Friday, December 11, 2009

The Demise of the Keeper of the Problem

While the concept of synergy has been widely espoused throughout the business world and certainly does result in many positive benefits, it is seldom the answer to problems, because the synergistic approach is intended to supplement other management philosophies and practices, not totally supplant them.

The basic concept of synergy – that cooperative interaction produces a result greater than the sum of individual efforts – has manifested itself in various ways, many of which are based on the Total Quality Management platform. But there is an old adage that says “When everyone is responsible, no one is responsible.” And the strict adherents to the synergistic approach unfortunately (or conveniently) forget that adage. Those proponents/adherents like to believe that group dynamics is the only way to problem-solve. But what they forget is that someone still has to accept ultimate responsibility for problem resolution – someone has to be the “Keeper of the Problem.”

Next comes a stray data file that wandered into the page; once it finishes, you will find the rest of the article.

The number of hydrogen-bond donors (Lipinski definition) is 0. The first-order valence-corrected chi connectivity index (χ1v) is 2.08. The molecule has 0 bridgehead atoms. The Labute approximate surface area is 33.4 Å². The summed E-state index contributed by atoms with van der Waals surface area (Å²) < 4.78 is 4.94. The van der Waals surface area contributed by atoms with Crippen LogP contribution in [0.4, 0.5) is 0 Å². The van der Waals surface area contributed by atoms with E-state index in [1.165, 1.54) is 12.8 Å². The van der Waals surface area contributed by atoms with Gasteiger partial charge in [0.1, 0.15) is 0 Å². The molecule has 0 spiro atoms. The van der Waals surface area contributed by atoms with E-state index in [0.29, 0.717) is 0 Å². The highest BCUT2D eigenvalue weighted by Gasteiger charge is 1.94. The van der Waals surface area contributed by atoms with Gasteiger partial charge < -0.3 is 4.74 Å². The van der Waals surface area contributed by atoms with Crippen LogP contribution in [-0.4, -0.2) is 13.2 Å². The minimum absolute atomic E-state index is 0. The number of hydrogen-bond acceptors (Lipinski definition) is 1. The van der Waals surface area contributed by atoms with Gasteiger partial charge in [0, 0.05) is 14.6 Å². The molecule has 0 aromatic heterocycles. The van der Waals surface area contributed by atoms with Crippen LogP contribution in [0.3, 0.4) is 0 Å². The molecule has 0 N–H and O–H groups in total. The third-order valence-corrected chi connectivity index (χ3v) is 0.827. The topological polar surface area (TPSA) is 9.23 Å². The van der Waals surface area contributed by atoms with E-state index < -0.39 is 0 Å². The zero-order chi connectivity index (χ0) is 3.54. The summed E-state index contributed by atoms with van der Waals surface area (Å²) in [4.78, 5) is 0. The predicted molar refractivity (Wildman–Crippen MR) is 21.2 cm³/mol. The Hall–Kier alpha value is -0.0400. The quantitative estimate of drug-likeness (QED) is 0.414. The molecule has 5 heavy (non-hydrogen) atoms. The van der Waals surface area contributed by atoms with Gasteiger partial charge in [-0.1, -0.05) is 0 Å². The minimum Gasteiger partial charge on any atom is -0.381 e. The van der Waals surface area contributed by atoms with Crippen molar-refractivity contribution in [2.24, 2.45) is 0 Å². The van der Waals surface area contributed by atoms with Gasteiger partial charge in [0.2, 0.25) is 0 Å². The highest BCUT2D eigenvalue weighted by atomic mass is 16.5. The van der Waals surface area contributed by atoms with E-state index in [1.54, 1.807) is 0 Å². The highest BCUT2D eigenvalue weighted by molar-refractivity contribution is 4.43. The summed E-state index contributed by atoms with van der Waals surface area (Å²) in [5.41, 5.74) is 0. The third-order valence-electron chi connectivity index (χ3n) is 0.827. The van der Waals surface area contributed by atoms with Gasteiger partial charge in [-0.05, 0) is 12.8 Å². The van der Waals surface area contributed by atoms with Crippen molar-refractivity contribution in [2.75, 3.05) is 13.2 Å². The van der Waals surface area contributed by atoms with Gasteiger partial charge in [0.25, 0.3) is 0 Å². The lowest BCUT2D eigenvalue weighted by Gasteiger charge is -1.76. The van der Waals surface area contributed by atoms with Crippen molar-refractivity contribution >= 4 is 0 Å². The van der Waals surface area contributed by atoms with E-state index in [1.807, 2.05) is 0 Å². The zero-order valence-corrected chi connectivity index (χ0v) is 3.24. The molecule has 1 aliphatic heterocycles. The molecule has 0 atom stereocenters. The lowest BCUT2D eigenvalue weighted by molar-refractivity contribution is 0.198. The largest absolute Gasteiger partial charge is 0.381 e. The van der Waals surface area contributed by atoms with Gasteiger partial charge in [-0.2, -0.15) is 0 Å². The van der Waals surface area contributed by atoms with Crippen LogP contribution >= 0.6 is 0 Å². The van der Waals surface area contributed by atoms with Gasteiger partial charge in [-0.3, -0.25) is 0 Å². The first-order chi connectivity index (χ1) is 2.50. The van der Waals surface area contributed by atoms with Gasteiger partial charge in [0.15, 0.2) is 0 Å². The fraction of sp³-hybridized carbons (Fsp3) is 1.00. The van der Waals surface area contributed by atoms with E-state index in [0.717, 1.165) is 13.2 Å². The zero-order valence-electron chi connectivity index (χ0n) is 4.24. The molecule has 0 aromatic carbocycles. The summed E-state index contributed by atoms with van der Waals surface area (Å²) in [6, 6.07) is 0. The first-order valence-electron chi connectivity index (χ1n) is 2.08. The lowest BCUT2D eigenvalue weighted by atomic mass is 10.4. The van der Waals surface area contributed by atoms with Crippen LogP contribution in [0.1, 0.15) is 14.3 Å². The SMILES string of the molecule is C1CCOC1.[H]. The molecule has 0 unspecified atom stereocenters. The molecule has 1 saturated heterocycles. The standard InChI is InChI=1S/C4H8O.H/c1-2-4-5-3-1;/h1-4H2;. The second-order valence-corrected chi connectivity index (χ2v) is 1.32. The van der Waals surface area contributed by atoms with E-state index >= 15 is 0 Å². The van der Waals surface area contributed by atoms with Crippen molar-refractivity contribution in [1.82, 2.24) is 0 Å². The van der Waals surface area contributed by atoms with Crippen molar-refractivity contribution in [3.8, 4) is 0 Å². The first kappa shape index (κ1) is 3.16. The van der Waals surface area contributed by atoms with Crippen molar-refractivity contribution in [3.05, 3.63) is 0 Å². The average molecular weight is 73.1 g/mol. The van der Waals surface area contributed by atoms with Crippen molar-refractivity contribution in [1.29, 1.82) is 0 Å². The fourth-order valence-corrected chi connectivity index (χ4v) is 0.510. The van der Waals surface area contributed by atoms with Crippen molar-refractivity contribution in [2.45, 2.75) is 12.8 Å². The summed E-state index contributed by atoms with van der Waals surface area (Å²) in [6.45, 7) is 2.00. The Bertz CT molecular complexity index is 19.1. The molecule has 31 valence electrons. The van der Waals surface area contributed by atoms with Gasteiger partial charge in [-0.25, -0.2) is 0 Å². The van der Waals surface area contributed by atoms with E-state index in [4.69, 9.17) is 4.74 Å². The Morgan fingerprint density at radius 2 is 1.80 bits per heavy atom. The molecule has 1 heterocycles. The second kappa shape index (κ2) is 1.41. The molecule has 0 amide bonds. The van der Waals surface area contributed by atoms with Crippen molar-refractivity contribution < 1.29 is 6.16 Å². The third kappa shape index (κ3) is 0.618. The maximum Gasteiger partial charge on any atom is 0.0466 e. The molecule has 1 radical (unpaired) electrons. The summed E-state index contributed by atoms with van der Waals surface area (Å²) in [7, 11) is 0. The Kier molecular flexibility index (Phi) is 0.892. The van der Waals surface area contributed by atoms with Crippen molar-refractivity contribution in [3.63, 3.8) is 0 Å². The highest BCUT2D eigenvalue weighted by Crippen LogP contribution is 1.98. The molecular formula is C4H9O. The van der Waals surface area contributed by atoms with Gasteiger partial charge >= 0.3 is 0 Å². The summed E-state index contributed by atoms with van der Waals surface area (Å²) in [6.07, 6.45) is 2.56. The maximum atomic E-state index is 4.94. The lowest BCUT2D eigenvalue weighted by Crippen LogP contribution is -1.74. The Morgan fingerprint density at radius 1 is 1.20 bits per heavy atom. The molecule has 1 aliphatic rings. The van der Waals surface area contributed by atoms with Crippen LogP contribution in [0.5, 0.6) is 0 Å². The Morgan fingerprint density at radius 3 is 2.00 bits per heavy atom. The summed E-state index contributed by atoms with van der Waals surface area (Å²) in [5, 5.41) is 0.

Businesses cannot operate successfully when everything is done by the committee process (which is usually the outward manifestation of the synergistic approach) – there are simply too many different disciplines involved in the running of a successful enterprise for everyone to be deeply involved in everything. Yes, looking at issues from a variety of disparate points of view brings new perspectives and uncovers additional potential strategies and solutions. But what happens after the identification of deficiencies and their resolutions is what distinguishes the traditional management philosophy from a totally synergistic approach. In the synergistic model, all stakeholders in the problem and resolution identification process believe that they all share responsibility for resolution implementation. This is usually a logistically-unworkable situation. But the traditional model recognizes the value of outside input while still placing responsibility for resolution implementation squarely where it belongs, with the person or department with direct and specific expertise, authority and responsibility for the issue at hand – the “Keeper of the Problem.”